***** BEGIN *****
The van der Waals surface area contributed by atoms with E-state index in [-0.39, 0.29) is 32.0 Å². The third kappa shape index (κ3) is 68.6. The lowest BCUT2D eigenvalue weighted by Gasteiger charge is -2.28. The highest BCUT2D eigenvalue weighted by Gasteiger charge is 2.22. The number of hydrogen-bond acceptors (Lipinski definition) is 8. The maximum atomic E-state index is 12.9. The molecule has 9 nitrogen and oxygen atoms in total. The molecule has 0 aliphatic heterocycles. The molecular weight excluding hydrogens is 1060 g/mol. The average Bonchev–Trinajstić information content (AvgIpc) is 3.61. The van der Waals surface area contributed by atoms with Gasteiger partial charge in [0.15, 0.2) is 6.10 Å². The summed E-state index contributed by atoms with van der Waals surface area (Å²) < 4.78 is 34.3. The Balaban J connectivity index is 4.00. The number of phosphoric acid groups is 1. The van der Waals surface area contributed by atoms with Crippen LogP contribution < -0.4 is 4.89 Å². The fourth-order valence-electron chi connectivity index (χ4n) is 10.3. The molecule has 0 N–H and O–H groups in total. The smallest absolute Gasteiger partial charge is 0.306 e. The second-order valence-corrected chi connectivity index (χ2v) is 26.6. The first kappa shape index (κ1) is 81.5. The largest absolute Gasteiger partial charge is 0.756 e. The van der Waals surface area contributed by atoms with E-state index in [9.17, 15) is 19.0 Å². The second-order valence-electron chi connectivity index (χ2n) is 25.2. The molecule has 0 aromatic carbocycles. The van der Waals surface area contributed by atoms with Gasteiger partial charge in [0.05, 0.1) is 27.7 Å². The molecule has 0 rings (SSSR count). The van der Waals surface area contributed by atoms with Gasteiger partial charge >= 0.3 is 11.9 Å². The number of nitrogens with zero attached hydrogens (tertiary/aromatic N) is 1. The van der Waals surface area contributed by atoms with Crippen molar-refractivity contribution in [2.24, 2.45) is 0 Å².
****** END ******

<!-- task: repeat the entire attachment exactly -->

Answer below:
The van der Waals surface area contributed by atoms with E-state index in [-0.39, 0.29) is 32.0 Å². The third kappa shape index (κ3) is 68.6. The lowest BCUT2D eigenvalue weighted by Gasteiger charge is -2.28. The highest BCUT2D eigenvalue weighted by Gasteiger charge is 2.22. The number of hydrogen-bond acceptors (Lipinski definition) is 8. The maximum atomic E-state index is 12.9. The molecule has 9 nitrogen and oxygen atoms in total. The molecule has 0 aliphatic heterocycles. The molecular weight excluding hydrogens is 1060 g/mol. The average Bonchev–Trinajstić information content (AvgIpc) is 3.61. The van der Waals surface area contributed by atoms with Gasteiger partial charge in [0.15, 0.2) is 6.10 Å². The summed E-state index contributed by atoms with van der Waals surface area (Å²) < 4.78 is 34.3. The Balaban J connectivity index is 4.00. The number of phosphoric acid groups is 1. The van der Waals surface area contributed by atoms with Crippen LogP contribution < -0.4 is 4.89 Å². The fourth-order valence-electron chi connectivity index (χ4n) is 10.3. The molecule has 0 N–H and O–H groups in total. The smallest absolute Gasteiger partial charge is 0.306 e. The second-order valence-corrected chi connectivity index (χ2v) is 26.6. The first kappa shape index (κ1) is 81.5. The largest absolute Gasteiger partial charge is 0.756 e. The van der Waals surface area contributed by atoms with E-state index in [9.17, 15) is 19.0 Å². The second-order valence-electron chi connectivity index (χ2n) is 25.2. The molecule has 0 aromatic carbocycles. The van der Waals surface area contributed by atoms with Gasteiger partial charge in [0.05, 0.1) is 27.7 Å². The molecule has 0 rings (SSSR count). The van der Waals surface area contributed by atoms with Gasteiger partial charge >= 0.3 is 11.9 Å². The number of nitrogens with zero attached hydrogens (tertiary/aromatic N) is 1. The van der Waals surface area contributed by atoms with Crippen molar-refractivity contribution in [2.24, 2.45) is 0 Å².